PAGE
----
Maximilian Koegel co-leads the EclipseSource office and works as a consultant and software engineer for Eclipse technologies. He is an Eclipse expert with a focus in …
EMF Dos and Don´ts #9May 16, 2013 | 3 min Read
EMF is a very powerful framework and with power comes…responsibility. You can achieve great things with a minimum of effort using EMF, but if something goes wrong, you can also spend hours trying to find out why. This blog post is part of a series on things you should do and things you should not do when using EMF. You can use the link to the series pilot to navigate to the start and the link below to navigate to the next blog once it is published.
EMF Dos #9: Use EMF ItemProviders
To display entities in a tree view or in other views, you need a label provider and a content provider. The label provider provides an icon and a text to display each entity type. The content provider defines the children of an entity. Additionally, the label and content providers need to notify their viewers if the label or content changes due to data changes. The viewers will update only if there are data changes. You could implement the label and content providers manually, which is a lot of work, or you can rely on EMF-generated infrastructure.
For every entity defined in your Ecore, EMF will generate an ItemProvider in the Edit-Plugin. The ItemProvider implements methods to get an icon and a text for the entity (getText() and getImage()). Since you want to display all kinds of entities in a tree view, you need to create a label provider that will know the type of your entity and use the matching ItemProvider to retrieve a text and an icon. This label provider needs to implement the ILabelProvider interface. Similarly, a content provider would have to implement the ITreeContentProvider interface and define the children for all the different kinds of entities. For this purpose, EMF provides a fully functional label and content providers: AdapterFactoryLabelProvider and AdapterFactoryContentProvider. They both work in the same way, so I will focus on the AdapterFactoryLabelProvider.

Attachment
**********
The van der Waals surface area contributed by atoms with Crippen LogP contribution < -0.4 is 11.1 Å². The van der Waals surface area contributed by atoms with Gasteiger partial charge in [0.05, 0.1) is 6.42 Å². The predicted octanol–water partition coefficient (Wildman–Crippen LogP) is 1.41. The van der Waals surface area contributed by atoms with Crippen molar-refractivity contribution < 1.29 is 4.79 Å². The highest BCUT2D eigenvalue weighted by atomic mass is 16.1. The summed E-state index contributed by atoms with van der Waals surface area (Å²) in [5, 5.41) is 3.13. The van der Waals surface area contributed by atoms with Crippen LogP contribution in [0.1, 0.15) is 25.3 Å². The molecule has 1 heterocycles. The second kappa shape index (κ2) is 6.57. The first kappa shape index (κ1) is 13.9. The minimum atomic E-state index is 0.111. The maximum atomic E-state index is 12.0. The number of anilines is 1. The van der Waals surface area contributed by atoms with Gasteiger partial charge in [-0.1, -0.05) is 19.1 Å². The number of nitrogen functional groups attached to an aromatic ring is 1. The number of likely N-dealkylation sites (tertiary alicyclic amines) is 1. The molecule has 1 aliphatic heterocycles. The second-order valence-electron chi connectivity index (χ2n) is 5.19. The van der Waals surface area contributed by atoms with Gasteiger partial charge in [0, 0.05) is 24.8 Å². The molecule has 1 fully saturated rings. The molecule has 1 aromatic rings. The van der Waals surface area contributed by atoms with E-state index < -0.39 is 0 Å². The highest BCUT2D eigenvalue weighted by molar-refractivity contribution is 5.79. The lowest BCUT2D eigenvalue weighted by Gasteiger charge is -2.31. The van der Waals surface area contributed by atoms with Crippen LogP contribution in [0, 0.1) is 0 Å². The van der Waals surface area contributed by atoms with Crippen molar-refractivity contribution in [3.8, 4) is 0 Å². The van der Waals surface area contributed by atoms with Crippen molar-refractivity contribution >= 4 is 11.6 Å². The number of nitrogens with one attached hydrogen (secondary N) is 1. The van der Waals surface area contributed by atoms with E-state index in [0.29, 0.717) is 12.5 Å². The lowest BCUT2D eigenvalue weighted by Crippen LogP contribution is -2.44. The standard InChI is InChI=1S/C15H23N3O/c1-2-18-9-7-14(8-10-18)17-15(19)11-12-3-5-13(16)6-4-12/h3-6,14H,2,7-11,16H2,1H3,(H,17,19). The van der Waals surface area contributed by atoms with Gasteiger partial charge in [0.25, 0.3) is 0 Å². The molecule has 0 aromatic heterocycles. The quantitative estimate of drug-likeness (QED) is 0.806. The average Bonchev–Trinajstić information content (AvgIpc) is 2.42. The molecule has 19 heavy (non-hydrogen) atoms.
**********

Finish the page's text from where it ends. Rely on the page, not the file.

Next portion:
Conceptually, an AdapterFactoryLabelProvider is able to provide labels for all supported entities by delegating to the appropriate generated ItemProviders. Technically, the AdapterFactoryLabelProvider requires an AdapterFactory to do this (see the constructor). An AdapterFactory creates adapters (wrappers) for a given entity. For each EMF model, EMF generates an AdapterFactory for the ItemProviders of its entities. Basically, the adapt() method of the AdapterFactory returns the appropriate ItemProvider for a specific entity.
To construct an AdapterFactoryLabelProvider, you can pass in the AdapterFactory of your model, and the label provider will be able to display your entities based on their ItemProviders.
If you want to display entities from multiple models you can use a ComposedAdapterFactory, which I will describe in my next blog.
The AdapterFactoryLabelProvider will – with the help of the ItemProviders – update its viewers if any of the entities it provided a label for change. Furthermore, the AdapterFactoryLabelProvider is very loosely coupled to the ItemProviders that implement entity-specific display behaviour.
Since the ItemProviders are generated (but can be adapted if necessary), the AdapterFactoryLabelProvider and AdapterFactoryContentProvider really are a big productivity boost in displaying EMF-based entities in your viewers.
Stay tuned for more Dos and Don´ts in my next blog!